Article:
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Fort Bend County: Strong Growth, Buying Power and Schlumberger’s Coming

Jeffrey Wiley, Greater Fort Bend Economic Development Council.

Jeffrey Wiley, Greater Fort Bend Economic Development Council.

(By Dale King) FORT BEND COUNTY, Texas – A confluence of favorable forces helps to maintain the good life in Fort Bend County, says a study by SmartAsset, a New York financial technology company.

The county located a tad southwest of Houston ranks as the 7th best place in the nation, and 3rd best in Texas, for buying power, the report notes. With a purchasing index of 96.16, Fort Bend proves it’s an affordable place to live, where a resident’s standard of living can easily be maintained.

Fort Bend County has a population of 716,087, up 22 percent since 2010. It has grown 218 percent since 1990. And while population numbers have soared, crime remains historically low.

SmartAsset came up with its study data using a cost of living calculator that evaluated living expenses, housing, food, education, childcare, transportation, health care costs and taxes. The study then compared median income to cost of living data nationwide to find the counties where people have the most purchasing power. Median income in Fort Bend County is $86,407 while the cost of living is $43,255.

With its diversity of industry, high-wage jobs, a favorable system of maintaining infrastructure and a quality school system, the county draws newcomers from all over to share in its success.

“Fort Bend County is Greater Houston’s finest address,” said Jeff Wiley, president and CEO of the Greater Fort Bend Economic Development Council. “For those looking to locate a business or family, it should be compelling evidence that ‘The closer you look, the better we get.’”

These good stats, he said, “are more impressive when you consider that Fort Bend is a metro market and is a very populous county, ranking in the top 10 in Texas and top 200 in the nation for population.” The expansive region includes cities such as Sugar Land, Rosenberg and Richmond along with smaller towns.

“All communities in the county are growing,” said Wiley. “However, the fastest growing ones are found in the unincorporated areas, typically in one of the larger cities’ extra-territorial jurisdictions.”

In the Greater Houston and Fort Bend markets, most new homes are built using municipal utility districts (MUD). The MUDs construct roads, install sewer, water and drainage lines and then recover costs through property taxes.

Since residents within city limits do not have to deal with infrastructure costs in their neighborhoods, residential district tax rates remain fairly stable.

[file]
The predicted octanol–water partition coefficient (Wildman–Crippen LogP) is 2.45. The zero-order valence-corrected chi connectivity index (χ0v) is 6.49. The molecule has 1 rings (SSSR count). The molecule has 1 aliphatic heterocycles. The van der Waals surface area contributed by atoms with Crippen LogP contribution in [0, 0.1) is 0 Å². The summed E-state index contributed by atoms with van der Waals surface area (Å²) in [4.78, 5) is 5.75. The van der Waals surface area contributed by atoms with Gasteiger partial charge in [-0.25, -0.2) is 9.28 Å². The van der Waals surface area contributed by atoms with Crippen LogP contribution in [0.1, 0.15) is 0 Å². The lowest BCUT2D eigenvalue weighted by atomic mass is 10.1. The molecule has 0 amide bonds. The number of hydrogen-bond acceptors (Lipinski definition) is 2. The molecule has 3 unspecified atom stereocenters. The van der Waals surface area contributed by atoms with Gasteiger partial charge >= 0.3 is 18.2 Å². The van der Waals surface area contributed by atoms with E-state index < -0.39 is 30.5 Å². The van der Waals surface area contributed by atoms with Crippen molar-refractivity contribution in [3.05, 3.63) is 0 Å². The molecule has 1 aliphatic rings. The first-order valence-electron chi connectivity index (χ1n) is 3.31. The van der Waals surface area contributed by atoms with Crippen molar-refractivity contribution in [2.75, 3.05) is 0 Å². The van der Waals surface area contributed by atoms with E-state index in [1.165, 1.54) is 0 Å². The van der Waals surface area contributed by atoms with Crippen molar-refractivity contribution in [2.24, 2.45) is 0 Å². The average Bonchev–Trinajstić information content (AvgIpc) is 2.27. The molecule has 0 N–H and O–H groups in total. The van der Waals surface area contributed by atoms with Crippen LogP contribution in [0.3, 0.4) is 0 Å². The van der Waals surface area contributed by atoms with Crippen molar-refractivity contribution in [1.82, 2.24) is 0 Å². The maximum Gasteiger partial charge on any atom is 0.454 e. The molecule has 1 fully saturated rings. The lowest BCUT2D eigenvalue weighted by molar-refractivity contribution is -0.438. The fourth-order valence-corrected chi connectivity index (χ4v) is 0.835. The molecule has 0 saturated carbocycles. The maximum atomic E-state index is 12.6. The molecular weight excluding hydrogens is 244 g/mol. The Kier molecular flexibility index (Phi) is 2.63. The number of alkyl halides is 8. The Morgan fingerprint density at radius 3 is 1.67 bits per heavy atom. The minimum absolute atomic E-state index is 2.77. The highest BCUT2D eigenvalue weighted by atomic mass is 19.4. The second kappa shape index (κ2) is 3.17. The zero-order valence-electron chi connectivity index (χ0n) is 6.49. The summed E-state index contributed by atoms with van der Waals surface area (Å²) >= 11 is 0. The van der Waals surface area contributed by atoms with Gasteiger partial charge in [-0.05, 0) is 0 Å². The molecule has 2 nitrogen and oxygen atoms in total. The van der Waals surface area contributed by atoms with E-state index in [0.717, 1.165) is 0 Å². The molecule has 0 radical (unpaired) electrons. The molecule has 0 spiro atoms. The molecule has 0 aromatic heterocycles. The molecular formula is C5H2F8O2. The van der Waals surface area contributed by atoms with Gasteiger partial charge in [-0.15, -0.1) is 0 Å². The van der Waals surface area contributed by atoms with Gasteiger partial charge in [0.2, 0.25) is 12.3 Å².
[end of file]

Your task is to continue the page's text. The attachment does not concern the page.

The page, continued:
Another feature that attracts residents is varied home styles, ranging from master-planned communities to brownstones and townhouses.

Wiley describes the local housing and construction market as “booming.” Housing stock, he said, “is well-balanced and affordable.” Home prices can be at or above 25 percent of income.

Fort Bend County isn’t immune to economic slippage, such as declines in oil and gas prices and office space rentals. “Oil prices impact the larger economy, regardless of how diversified your local business community is,” said Wiley. Fort Bend’s strong business sector helped the community fare better during the oil price drop, he noted. And “although our vacancy rates are fairly steady, we have seen a slowdown in interest for office space rental and in developers looking to build additional office space.”

Still, it is “large [business] relocations and expansions” that work to keep wages up. “Schlumberger’s consolidation of its North American headquarters in Sugar Land represents a significant upside to the community, even in the midst of the upstream energy downturn experienced over the past few years.”

Fluor Corporation is heavily involved in construction projects. “In addition, we have a flourishing medical sub-market of the Texas Medical Center in various cities such as Sugar Land, Richmond and Katy.”

Leading industries in the county “are energy, energy services, engineering, food distribution, medical construction and hospitality/leisure,” said Wiley. “Obviously, we also have a growing education sector as population growth dictates expanded public and higher education infrastructure.”

Several nearby schools of higher learning include a new Tier 1 University of Houston campus in Sugar Land; Texas State Technical College in Rosenberg and Houston Community College and Wharton County Junior College. Texas State Technical College will open at its new location in Rosenberg this fall, working with local companies to fill gaps in workforce training and to meet the needs of the local business community.

UH has a long history of working with Fluor Corporation, one of Fort Bend’s largest employers. Fluor recently donated $1 million to the UH College of Technology to help establish a construction management education program focusing on research and professional development.

“The variety of available lifestyle options,” said Wiley, also helps to keep graduates home. “The county is rich in community amenities, recreation choices, nightlife, shopping and dining centers.”

The cultural community also benefits from a generous population. It supports the 6,400-seat Smart Financial Center, which is nearly complete; Houston Museum of Natural Science at Sugar Land and the Fort Bend Children’s Discovery Center, to be located in Imperial Market, now under development. The Stafford Center is a popular concert venue.

“Individual cities within the county have invested in cultural arts in a variety of ways,” said Wiley, leveraging city and state contributions with local private fundraising to grow the arts community county-wide.”

May 11, 2016

Dale King is a contributing writer for Realty News Report, a Texas-based publication.

For more on the SmartAssets study click here.

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